Alaska Adventure Machine!

Alaska Adventure Machine!

Saturday, October 3, 2015

Antarctic Memories

Day 3 dawned overcast and somber, however there was no wind and it was peaceful. Dramatic views unfolded, proving once again that cloudy skies often add more drama to photographs than blue ones.

As I encountered longer and larger rolling hills, the remnants of autumn color were seen in the fireweed. It was only September 11th and the tundra was pretty brown now. A splash of color was welcome.

Finally at the top of one long hill I met my first snowbank! I was pretty excited, as I really am a winter person at heart. I  documented the moment with a self-ie, filled my water bottles and pushed on into more and more frequent signs of winter.

I was now halfway through my day, a lot of hills had been climbed. Finally I crested out just above Toolik Lake and it's research station. Since it was shrouded in the fog below me, I decided to have a bite to eat while still in the sun, before descending. I took this video which I will note is a 180 degree panning shot. There are so many mountains in the background that it is easy to think this is a 360 view. This really is a spectacular area!
I had been anticipating arriving at Toolik Research Station for many months now. I knew of several friends that had worked there and wondered if any might be around? These were folks from my years of Antarctic work. Toolik Station had become a summer nest of employment for those who worked the austral summer in Antarctica. A type of employment migration with the seasons.
Pulling in, I was amazed at how similar it looked to a mini McMurdo Station, Antarctica. A hodge podge of buildings and WeatherHaven tent structures. No rime or reason to it's layout nor state-of-the-art design like the newer South Pole Station or the Kiwi Scott Base. Crappy American frontier sprawl. In the main admin buildings one was greeted by the cafeteria wash area first. Some entrance... I spoke to the dishwasher who knew of several of my friend, but they weren't in camp currently. Then a gal whom I had known 20 years ago rushed in, preoccupied with work. We spoke briefly, wondering what the hell had transpired over the past years to bring us together here in the Arctic; I on a bike and her doing the "same ole shit" but at a different latitude. She had to hurry off and so I pedaled away with sort of a funky mood, befitting the grey skies. I had hoped for a warm cup of coffee and conversation about the good old days. But here everyone was working and I wasn't even a worthy distraction. Into the fog I pedaled, hoping not to get flattened by the few truckers around. Thank God for the high-viz nerdy safety vest I was wearing. Many days it was definitely a lifesaver.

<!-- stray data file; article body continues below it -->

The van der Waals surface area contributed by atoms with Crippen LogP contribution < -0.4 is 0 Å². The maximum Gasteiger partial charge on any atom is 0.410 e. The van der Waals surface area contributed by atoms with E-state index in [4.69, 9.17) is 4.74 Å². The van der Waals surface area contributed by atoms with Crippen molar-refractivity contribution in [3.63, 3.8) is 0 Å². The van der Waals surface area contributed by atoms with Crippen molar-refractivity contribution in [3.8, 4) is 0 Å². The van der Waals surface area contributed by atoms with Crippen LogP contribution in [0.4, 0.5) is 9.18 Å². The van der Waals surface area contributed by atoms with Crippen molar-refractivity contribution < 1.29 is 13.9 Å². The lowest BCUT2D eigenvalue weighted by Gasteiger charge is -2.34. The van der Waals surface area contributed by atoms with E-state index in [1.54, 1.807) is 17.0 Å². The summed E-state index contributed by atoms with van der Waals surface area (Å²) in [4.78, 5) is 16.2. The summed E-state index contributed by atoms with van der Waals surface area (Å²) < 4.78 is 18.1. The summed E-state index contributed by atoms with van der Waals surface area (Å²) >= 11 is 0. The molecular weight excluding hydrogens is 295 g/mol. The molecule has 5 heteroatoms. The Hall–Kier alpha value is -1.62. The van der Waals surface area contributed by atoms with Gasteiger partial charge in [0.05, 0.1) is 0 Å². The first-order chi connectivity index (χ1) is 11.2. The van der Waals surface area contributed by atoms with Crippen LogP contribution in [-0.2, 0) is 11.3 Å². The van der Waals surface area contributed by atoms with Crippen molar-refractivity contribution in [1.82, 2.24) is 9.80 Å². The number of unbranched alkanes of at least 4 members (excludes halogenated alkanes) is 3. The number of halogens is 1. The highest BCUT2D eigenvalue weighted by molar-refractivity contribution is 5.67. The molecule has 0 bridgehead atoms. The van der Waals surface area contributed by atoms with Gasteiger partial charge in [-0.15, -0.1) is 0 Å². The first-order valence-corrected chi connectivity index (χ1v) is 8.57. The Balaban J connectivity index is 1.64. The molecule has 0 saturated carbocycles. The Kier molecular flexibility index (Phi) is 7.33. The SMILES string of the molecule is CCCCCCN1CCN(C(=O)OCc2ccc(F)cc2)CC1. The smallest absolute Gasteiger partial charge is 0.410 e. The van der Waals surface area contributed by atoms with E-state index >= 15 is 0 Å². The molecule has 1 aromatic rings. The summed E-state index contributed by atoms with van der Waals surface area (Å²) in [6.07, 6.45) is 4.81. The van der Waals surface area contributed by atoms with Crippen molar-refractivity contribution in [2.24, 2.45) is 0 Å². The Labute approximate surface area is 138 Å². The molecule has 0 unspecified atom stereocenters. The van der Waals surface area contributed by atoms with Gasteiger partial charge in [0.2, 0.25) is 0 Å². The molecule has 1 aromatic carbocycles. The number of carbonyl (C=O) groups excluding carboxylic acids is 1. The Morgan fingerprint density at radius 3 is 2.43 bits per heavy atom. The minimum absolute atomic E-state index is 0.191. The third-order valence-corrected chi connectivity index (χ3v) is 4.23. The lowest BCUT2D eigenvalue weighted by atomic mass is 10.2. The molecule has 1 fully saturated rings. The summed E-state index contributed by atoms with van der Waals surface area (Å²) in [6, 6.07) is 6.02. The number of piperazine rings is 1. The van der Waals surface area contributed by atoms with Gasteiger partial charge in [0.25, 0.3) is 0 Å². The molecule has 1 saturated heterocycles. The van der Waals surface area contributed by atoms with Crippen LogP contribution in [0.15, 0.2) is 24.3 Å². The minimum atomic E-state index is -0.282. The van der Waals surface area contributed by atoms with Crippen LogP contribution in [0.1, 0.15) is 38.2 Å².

I then came upon a lovely stream flowing across the sledge grasses. I took a break, had some fun photography and reset my mood.

I was now entering the my first valley of the Brooks Range. Exciting glimpses of the peaks around me would appear and disappear in the clouds. I now had some feeling of the scale of the mountains growing around me. The pedaling was easy up this valley, but I sensed that soon I'd really have some serious climbing to do!

I came upon some highway workers drilling some test bore holes around a bridge. They were based out of Chandalar Camp over Atigun Pass. We bullshitted for awhile, each happy to chat to someone new.  I forgot about Toolik and they said Atigun Pass was snowpacked and wondered if I would make it over?

The finally miles were still easy and I played cat and mouse with the leading edge of the storm clouds moving up the valley. It was moving as fast upslope as I was pedaling, the tailwind helping to push me. I sensed a storm was brewing but this had been a good day and Atigun Pass was tomorrow's big goal!

The cloud ceiling quickly lowered as I set up my tent. A feeling of snow was in the air...

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